Activity Introduction

Topic: Water

Year levels: 7 & 8

Quick summary:

In this activity students design and conduct an experiment to compare the difference in plant growth between plants grown using tap water and grey water. Upon completion of the experiment, students are asked to record the changes to the plants with a camera and to produce data showing these changes.

Activity Type: Experiment, Communication, Group Work

Australian Curriculum:

Year 7 Science – Content description – Water is an important resource that cycles through the environment (ACSSU222)

Elaborations – exploring how human management of water impacts on the water cycle

Time needed: One lesson to prepare and one week to collect data

Level of teacher scaffolding: High – Introduce new content, assist with data collection

Resources needed: Internet, camera, electronic scale, tap water, grey water, mung beans or what seeds, rulers

There’s an app for that… 

PlantsPlants helps you organise your plants and schedule your gardening activities.

 

 

 

 

 

Extension opportunities: Complete a simular experiment that varies soil pH

Key words: Water, evaporation, tap water, grey water, water cycle, plant, growth, data, experimental design.

Australian National Curriculum: 

Year 7 Science:

  • Collaboratively and individually plan and conduct a range of investigationtypes, including fieldwork and experiments, ensuring safety and ethical guidelines are followed (ACSIS125)
  • Summarise data, from students’ own investigations and secondary sources, and use scientific understanding to identify relationships and draw conclusions(ACSIS130)

Year 7 Mathematics:

  • Identify and investigate issues involving numerical data collected from primary and secondary sources (ACMSP169)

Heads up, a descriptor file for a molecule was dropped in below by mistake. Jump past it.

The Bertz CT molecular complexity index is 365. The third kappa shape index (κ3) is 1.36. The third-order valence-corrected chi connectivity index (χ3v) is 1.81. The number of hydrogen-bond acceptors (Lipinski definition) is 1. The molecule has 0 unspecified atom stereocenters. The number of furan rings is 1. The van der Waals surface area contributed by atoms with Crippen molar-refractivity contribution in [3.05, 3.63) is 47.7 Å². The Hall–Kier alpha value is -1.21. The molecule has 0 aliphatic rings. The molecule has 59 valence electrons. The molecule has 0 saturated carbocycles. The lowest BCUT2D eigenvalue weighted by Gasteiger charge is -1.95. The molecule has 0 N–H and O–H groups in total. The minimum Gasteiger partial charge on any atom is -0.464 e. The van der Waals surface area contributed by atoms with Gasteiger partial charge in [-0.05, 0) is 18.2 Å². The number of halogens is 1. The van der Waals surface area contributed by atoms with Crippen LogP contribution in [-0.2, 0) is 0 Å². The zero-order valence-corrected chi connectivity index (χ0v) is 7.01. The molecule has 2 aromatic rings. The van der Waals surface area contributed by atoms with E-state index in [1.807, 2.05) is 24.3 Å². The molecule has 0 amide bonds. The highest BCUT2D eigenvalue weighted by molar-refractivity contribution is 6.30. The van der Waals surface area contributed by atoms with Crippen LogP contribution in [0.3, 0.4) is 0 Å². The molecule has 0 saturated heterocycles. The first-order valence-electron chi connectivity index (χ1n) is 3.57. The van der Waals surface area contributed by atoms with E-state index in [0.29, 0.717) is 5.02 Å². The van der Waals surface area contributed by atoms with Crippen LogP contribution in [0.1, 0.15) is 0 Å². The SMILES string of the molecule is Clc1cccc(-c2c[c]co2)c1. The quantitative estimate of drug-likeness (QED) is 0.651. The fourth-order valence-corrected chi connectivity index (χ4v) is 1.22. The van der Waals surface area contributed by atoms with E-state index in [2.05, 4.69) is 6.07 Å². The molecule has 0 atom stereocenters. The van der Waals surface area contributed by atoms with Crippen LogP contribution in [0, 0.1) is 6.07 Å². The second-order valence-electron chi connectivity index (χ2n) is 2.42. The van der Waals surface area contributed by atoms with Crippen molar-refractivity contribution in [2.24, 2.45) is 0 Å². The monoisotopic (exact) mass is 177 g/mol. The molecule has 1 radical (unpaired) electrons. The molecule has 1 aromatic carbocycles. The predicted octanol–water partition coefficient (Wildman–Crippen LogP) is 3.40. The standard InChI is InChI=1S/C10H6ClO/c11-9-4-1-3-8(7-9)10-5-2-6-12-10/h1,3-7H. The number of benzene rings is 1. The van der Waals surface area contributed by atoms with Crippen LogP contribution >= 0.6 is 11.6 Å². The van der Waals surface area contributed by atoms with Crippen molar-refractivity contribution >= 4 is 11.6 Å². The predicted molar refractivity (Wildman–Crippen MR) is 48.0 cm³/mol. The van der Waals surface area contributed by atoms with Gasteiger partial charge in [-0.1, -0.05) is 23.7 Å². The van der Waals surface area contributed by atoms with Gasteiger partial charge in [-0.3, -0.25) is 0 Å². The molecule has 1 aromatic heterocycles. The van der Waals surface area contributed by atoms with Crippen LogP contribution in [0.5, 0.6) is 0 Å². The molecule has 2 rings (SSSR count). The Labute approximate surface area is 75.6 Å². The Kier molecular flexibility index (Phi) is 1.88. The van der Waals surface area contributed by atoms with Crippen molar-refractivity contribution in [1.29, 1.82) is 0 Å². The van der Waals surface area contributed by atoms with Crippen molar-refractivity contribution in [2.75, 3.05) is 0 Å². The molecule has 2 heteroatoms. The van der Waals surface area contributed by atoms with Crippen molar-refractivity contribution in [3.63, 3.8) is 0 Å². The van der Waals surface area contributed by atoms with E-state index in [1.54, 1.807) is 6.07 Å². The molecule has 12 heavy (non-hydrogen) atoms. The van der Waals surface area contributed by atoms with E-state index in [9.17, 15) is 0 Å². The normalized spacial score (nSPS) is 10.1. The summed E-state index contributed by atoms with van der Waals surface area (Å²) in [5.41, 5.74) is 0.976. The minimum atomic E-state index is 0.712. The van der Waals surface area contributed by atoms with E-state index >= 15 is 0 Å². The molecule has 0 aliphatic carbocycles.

Year 8 Science:

  • Collaboratively and individually plan and conduct a range of investigation types, including fieldwork and experiments, ensuring safety and ethical guidelines are followed (ACSIS140)
  • Summarise data, from students’ own investigations and secondary sources, and use scientific understanding to identify relationships and draw conclusions(ACSIS145)

Syllabus OutcomesSC4-5WS, SC4-6WS, SC4-7WS.

Cool Australia’s curriculum team continually reviews and refines our resources to be in line with changes to the Australian Curriculum.

Worksheets

Teacher Worksheet

Teacher preparation

Overarching learning goals:

1. Identify how plants respond to grey water compared to fresh water.
2. Investigate, interpret and analyse data to create graphs.
3. Develop scientific explanations based on scientific knowledge, logic, and analysis. 
4. Demonstrate the ability to work collaboratively to research and compile information on issues (extension/homework).

Teacher content information:

Australians are getting better and better at saving water. One way that we're saving water in our houses is by using the grey water that would normally just wash away down the drain. We're told that this grey water isn't fit for human consumption, but can be used in the garden (but only on the plants we're not going to eat). This is because it might contain some contaminants that could be harmful for human health.  

So does this mean that grey water is actually not that great for plants? Does it actually make them sick or does it slow their growth rate?

In this activity,

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Student Worksheet

Thought starters: What is the difference between tap water and grey water? What factors influence plant growth? Is a plant alive and if so, how do you know?

What you need

  • Access to the internet, a camera, an electronic scale
  • Tap water, grey water
  • Mung beans, or wheat seeds, cotton balls and a cup

What to do…

Step 1 – In this activity you will design and conduct an experiment to compare how well plants grow when watered with grey water and with tap water.

Step 2 – You will have access to a range of supplies with which to conduct this experiment; you may use as many of these items as you need.

Step 3 – Before you begin the experiment, decide exactly what your experiment will involve. Write down the steps you plan to take (the procedure/method) and the materials that you plan to use. Share your procedure and materials with the teacher and get your teachers approval BEFORE you begin your experiment. You may need to modify your procedure to get your teacher’s approval.

Things t

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